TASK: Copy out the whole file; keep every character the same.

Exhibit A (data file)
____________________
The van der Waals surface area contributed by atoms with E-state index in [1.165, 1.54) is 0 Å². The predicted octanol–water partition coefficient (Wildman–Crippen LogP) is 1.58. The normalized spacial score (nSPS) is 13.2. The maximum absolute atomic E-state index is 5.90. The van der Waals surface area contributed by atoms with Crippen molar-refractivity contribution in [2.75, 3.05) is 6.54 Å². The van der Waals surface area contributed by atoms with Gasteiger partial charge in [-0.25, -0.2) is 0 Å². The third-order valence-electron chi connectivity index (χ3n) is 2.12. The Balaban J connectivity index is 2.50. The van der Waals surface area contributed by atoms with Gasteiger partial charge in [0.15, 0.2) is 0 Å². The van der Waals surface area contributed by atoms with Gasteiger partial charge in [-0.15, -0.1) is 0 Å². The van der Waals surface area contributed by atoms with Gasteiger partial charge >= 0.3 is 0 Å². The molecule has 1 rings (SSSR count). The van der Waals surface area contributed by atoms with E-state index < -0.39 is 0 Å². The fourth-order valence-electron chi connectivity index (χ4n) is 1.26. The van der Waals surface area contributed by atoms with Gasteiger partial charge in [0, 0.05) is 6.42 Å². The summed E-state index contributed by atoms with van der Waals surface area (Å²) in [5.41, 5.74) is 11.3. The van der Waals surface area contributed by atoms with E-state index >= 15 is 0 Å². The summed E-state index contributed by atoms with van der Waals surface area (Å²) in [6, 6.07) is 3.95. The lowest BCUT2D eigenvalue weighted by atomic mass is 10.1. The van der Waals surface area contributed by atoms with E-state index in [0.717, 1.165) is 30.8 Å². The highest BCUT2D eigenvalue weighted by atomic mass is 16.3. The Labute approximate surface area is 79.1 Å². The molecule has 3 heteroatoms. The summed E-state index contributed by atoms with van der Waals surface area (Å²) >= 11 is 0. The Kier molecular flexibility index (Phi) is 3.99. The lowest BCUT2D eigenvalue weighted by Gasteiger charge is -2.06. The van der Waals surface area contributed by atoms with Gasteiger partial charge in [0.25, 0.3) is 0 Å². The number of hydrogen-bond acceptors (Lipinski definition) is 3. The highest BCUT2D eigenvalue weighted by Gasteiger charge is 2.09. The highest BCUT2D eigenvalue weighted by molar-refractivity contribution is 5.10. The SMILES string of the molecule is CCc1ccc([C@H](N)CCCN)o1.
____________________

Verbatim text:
The van der Waals surface area contributed by atoms with E-state index in [1.165, 1.54) is 0 Å². The predicted octanol–water partition coefficient (Wildman–Crippen LogP) is 1.58. The normalized spacial score (nSPS) is 13.2. The maximum absolute atomic E-state index is 5.90. The van der Waals surface area contributed by atoms with Crippen molar-refractivity contribution in [2.75, 3.05) is 6.54 Å². The van der Waals surface area contributed by atoms with Gasteiger partial charge in [-0.25, -0.2) is 0 Å². The third-order valence-electron chi connectivity index (χ3n) is 2.12. The Balaban J connectivity index is 2.50. The van der Waals surface area contributed by atoms with Gasteiger partial charge in [0.15, 0.2) is 0 Å². The van der Waals surface area contributed by atoms with Gasteiger partial charge in [-0.15, -0.1) is 0 Å². The van der Waals surface area contributed by atoms with Gasteiger partial charge >= 0.3 is 0 Å². The molecule has 1 rings (SSSR count). The van der Waals surface area contributed by atoms with E-state index < -0.39 is 0 Å². The fourth-order valence-electron chi connectivity index (χ4n) is 1.26. The van der Waals surface area contributed by atoms with Gasteiger partial charge in [0, 0.05) is 6.42 Å². The summed E-state index contributed by atoms with van der Waals surface area (Å²) in [5.41, 5.74) is 11.3. The van der Waals surface area contributed by atoms with E-state index >= 15 is 0 Å². The summed E-state index contributed by atoms with van der Waals surface area (Å²) in [6, 6.07) is 3.95. The lowest BCUT2D eigenvalue weighted by atomic mass is 10.1. The van der Waals surface area contributed by atoms with E-state index in [0.717, 1.165) is 30.8 Å². The highest BCUT2D eigenvalue weighted by atomic mass is 16.3. The Labute approximate surface area is 79.1 Å². The molecule has 3 heteroatoms. The summed E-state index contributed by atoms with van der Waals surface area (Å²) >= 11 is 0. The Kier molecular flexibility index (Phi) is 3.99. The lowest BCUT2D eigenvalue weighted by Gasteiger charge is -2.06. The van der Waals surface area contributed by atoms with Gasteiger partial charge in [0.25, 0.3) is 0 Å². The number of hydrogen-bond acceptors (Lipinski definition) is 3. The highest BCUT2D eigenvalue weighted by Gasteiger charge is 2.09. The highest BCUT2D eigenvalue weighted by molar-refractivity contribution is 5.10. The SMILES string of the molecule is CCc1ccc([C@H](N)CCCN)o1.